Local clerks of court in northeast Indiana are going to forge ahead with new plans for the primary election, which was postponed until June 2 due to COVID-19. The change was announced jointly by Gov. Eric Holcomb and Secretary of State Connie Lawson, who oversees the state's elections Friday morning.

While details about the June 2 primary and the calendar that surrounds it are being worked out by state officials, it means local clerks are going to have to juggle their work that has been going on most of the year as they worked to conduct a presidential primary on May 5.

"You're looking at totally rewriting our election plan for June 2," Noble County Clerk Shelley Mawhorter said.

Mawhorter said she got the impression that the new June 2 date was firm, but everything else about the election is more tenuous. The May date seemed more and more unrealistic, especially after the announcement on Thursday that schools would be shut until May 1.

Steuben County Clerk Tangi Manahan agreed with the decision.

"I think it's the safest option and I hope that we're in a better place a month later," Manahan said. "I'm happy with the decision. It's the safest thing we can do for our community."

Counties will now have to redo work that had already been set in stone, like confirming that polling places — churches, libraries, schools and fire stations — will be available and if they are still willing to host out of virus concerns. The same holds true for poll workers, many of whom are in the more susceptible age group for risk with COVID-19.

“We’ll just have to contact our poll workers and update them," said LaGrange County Clerk Bonnie Brown. "We’ll be fine and we’ll just have to work with it. I think it’s a good thing because the average age of poll workers is 72."

Brown said she had already been preparing to have extra supplies on hand to keep polling places as safe from the virus as possible.

"We’ve stocked up on hand sanitizer, we got plastic gloves, we’ve got disinfectant wipes for them, so as long as we take the precautions we need to," Brown said.  "LaGrange County’s voting system is all touch screen so the clerk’s office is looking at methods to use to machines without touching them, such as using a pencil or Q-tip to touch the screen. We’re still exploring all of that.”

Mawhorter and other clerks have already been encouraging voters to consider mail-in ballots and that will continue. But even that creates new issues for Election Day, since mail-in ballots have to be counted by hand, and if the county receives thousands it could take hours to accurately count them.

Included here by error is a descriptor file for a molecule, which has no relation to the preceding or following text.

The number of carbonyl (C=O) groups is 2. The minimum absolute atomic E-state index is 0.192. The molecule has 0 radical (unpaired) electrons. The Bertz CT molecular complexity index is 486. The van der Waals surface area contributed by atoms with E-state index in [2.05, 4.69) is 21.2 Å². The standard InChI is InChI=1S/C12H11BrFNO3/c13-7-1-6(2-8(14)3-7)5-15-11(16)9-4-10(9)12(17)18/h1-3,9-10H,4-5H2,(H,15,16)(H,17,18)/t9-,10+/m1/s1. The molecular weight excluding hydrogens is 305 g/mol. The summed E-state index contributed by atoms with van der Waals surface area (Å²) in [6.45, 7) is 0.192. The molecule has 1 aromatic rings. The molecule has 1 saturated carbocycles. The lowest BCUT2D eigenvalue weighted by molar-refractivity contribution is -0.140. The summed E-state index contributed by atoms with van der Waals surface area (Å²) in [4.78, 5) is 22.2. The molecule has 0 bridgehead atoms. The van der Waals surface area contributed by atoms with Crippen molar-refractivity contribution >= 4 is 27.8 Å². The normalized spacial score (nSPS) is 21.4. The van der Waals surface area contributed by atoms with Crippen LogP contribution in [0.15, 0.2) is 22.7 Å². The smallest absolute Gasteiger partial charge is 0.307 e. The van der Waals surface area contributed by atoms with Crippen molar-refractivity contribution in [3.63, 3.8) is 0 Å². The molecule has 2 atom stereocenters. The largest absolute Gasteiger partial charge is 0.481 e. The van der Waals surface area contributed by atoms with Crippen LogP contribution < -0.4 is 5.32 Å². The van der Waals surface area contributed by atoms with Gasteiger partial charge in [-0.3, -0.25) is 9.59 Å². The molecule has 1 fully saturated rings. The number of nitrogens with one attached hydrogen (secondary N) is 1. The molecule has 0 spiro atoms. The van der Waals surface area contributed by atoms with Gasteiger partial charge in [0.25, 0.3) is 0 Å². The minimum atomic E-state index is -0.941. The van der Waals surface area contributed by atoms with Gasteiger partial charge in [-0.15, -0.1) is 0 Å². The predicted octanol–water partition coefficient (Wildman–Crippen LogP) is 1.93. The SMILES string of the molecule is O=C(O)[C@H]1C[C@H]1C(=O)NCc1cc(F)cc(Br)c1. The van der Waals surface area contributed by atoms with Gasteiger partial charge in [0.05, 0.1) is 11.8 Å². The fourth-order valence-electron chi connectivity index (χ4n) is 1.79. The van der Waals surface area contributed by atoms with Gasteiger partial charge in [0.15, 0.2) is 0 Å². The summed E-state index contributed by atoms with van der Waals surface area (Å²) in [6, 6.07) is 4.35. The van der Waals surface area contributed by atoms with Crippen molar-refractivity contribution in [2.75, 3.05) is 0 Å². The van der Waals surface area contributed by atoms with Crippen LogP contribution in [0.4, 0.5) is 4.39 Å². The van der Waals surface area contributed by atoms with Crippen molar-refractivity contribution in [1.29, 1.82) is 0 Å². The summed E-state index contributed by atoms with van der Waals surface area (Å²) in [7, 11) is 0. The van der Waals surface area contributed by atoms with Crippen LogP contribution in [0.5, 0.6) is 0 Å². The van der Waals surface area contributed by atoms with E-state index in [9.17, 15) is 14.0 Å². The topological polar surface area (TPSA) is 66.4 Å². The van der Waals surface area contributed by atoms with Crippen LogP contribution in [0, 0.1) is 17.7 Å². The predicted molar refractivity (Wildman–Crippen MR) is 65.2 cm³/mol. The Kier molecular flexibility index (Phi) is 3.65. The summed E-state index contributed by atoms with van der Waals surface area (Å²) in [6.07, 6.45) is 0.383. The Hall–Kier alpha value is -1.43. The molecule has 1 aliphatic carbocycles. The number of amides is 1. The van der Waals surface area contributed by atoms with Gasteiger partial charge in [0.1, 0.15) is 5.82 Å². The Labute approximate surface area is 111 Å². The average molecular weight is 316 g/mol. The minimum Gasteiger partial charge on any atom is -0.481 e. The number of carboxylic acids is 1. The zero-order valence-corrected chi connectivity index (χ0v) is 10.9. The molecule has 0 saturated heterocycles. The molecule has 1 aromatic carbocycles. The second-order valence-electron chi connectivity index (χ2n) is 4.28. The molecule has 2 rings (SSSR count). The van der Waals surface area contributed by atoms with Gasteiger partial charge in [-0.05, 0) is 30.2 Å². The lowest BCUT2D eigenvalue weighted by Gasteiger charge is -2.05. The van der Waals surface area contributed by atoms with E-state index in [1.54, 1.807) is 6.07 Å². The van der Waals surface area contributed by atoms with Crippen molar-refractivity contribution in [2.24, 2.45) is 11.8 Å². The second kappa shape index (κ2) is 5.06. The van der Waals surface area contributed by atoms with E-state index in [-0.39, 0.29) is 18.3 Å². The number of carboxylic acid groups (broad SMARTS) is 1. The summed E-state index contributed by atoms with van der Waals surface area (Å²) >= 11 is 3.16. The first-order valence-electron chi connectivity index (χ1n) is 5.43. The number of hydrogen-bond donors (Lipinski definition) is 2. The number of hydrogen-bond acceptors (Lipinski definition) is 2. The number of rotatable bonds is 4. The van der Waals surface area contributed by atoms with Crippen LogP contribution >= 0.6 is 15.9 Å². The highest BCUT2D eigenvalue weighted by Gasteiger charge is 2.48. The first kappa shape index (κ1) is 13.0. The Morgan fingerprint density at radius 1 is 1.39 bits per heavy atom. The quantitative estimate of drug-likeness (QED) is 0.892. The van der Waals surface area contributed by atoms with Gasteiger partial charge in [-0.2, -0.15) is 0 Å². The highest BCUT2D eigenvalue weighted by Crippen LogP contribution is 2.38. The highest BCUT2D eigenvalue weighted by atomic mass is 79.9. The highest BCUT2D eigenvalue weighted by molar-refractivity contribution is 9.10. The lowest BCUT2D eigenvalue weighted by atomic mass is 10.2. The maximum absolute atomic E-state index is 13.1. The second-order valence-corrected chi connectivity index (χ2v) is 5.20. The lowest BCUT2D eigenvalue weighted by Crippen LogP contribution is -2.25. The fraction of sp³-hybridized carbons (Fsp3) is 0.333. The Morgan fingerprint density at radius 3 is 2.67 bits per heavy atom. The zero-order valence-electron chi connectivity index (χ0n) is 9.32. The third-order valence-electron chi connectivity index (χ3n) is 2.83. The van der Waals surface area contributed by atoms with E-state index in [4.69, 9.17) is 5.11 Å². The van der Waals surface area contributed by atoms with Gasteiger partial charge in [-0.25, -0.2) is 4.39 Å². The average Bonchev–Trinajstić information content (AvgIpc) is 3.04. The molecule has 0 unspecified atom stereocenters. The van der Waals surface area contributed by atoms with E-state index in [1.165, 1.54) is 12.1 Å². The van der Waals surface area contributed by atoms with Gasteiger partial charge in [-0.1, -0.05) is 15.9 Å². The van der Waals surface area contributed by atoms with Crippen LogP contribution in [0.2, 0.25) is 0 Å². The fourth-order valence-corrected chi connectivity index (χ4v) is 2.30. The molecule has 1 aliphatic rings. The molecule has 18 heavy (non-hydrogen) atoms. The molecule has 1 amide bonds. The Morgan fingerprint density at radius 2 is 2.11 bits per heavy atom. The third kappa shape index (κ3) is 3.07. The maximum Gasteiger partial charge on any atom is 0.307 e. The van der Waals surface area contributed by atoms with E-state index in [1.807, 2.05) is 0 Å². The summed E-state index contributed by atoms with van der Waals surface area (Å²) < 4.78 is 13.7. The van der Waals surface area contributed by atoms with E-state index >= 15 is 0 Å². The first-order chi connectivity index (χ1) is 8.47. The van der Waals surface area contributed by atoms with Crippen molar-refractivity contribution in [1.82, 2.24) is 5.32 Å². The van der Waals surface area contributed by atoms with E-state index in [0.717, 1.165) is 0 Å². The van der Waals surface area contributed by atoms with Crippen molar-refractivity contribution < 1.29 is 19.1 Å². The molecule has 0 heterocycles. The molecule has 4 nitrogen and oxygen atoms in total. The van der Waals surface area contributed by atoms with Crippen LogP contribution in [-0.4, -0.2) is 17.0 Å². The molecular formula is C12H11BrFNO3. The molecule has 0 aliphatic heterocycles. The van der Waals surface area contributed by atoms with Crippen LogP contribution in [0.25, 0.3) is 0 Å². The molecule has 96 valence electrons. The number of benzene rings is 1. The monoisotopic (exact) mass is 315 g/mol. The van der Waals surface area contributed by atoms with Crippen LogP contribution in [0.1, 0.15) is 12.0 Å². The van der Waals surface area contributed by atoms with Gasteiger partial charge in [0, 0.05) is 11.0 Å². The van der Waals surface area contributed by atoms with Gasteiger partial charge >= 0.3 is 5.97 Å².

Mawhorter hopes that if the state plans to push back to June 2, that it then commits to the date and doesn't come back and, for example, delay another month to July.

"They have to take a step back and say we've moved it to June 2, so now we have to make June 2 work," she said.

Even later dates start to push into the presidential nominating process as Democrats and Republicans are set to hold their nominating conventions in July and August.

DeKalb County Clerk Holly Albright is urging people to vote by mail.

"The DeKalb County Election Board and staff are working to ensure that our citizens have the ability to exercise their right to vote. We have been working through several scenarios this past week about how to conduct this primary election during this public health emergency. At this time, we are encouraging our citizens to take advantage of the opportunity to cast their ballots by mail," Albright said in a prepared statement.

People who choose to vote by mail may do so online through the state, indianavoters.in.gov, or through local clerks' offices. Their websites are: DeKalb, co.dekalb.in.us; LaGrange, lagrangecounty.org; Noble, nobleco.squarespace.com; and, Steuben, co.steuben.in.us.

If people do not have internet access, they may call their clerks offices at: DeKalb, 927-9787, ext. 6; LaGrange, 499-6368; Noble, 636-2736; and, Steuben, 668-1000, ext. 2220.

Manahan said the response to her invitation to the public to vote by mail has been excellent since it was publicized in the newspaper on Wednesday.

KPC Media Group staff members Steve Garbacz, Dave Kurtz, Mike Marturello and Patrick Redmond compiled this report.

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